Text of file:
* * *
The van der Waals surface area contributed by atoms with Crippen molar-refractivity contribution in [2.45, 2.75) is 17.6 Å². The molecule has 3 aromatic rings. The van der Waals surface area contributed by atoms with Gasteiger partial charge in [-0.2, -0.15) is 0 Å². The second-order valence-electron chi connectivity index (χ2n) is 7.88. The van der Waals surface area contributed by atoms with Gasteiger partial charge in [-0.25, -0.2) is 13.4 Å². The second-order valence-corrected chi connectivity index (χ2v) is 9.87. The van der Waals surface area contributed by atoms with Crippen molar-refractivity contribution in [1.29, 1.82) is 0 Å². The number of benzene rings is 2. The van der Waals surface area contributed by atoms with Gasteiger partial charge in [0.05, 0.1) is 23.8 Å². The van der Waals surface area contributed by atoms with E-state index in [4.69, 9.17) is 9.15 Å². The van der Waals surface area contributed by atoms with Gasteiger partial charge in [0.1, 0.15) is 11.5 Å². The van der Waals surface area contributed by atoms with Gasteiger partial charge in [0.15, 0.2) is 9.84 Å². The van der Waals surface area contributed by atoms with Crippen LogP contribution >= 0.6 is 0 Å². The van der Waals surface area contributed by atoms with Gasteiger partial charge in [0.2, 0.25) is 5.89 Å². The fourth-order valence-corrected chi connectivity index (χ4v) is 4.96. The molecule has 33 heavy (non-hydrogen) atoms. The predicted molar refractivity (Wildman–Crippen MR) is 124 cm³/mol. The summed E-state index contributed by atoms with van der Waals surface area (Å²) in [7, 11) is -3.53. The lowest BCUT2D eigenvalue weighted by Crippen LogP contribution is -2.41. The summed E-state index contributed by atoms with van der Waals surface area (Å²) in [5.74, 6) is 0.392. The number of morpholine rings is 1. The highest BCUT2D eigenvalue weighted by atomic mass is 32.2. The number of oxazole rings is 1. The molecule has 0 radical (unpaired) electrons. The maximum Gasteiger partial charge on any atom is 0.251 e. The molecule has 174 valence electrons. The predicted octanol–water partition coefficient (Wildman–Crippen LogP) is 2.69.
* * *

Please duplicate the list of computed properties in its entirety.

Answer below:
The van der Waals surface area contributed by atoms with Crippen molar-refractivity contribution in [2.45, 2.75) is 17.6 Å². The molecule has 3 aromatic rings. The van der Waals surface area contributed by atoms with Gasteiger partial charge in [-0.2, -0.15) is 0 Å². The second-order valence-electron chi connectivity index (χ2n) is 7.88. The van der Waals surface area contributed by atoms with Gasteiger partial charge in [-0.25, -0.2) is 13.4 Å². The second-order valence-corrected chi connectivity index (χ2v) is 9.87. The van der Waals surface area contributed by atoms with Crippen molar-refractivity contribution in [1.29, 1.82) is 0 Å². The number of benzene rings is 2. The van der Waals surface area contributed by atoms with Gasteiger partial charge in [0.05, 0.1) is 23.8 Å². The van der Waals surface area contributed by atoms with E-state index in [4.69, 9.17) is 9.15 Å². The van der Waals surface area contributed by atoms with Gasteiger partial charge in [0.1, 0.15) is 11.5 Å². The van der Waals surface area contributed by atoms with Gasteiger partial charge in [0.15, 0.2) is 9.84 Å². The van der Waals surface area contributed by atoms with Crippen LogP contribution >= 0.6 is 0 Å². The van der Waals surface area contributed by atoms with Gasteiger partial charge in [0.2, 0.25) is 5.89 Å². The fourth-order valence-corrected chi connectivity index (χ4v) is 4.96. The molecule has 33 heavy (non-hydrogen) atoms. The predicted molar refractivity (Wildman–Crippen MR) is 124 cm³/mol. The summed E-state index contributed by atoms with van der Waals surface area (Å²) in [7, 11) is -3.53. The lowest BCUT2D eigenvalue weighted by Crippen LogP contribution is -2.41. The summed E-state index contributed by atoms with van der Waals surface area (Å²) in [5.74, 6) is 0.392. The number of morpholine rings is 1. The highest BCUT2D eigenvalue weighted by atomic mass is 32.2. The number of oxazole rings is 1. The molecule has 0 radical (unpaired) electrons. The maximum Gasteiger partial charge on any atom is 0.251 e. The molecule has 174 valence electrons. The predicted octanol–water partition coefficient (Wildman–Crippen LogP) is 2.69.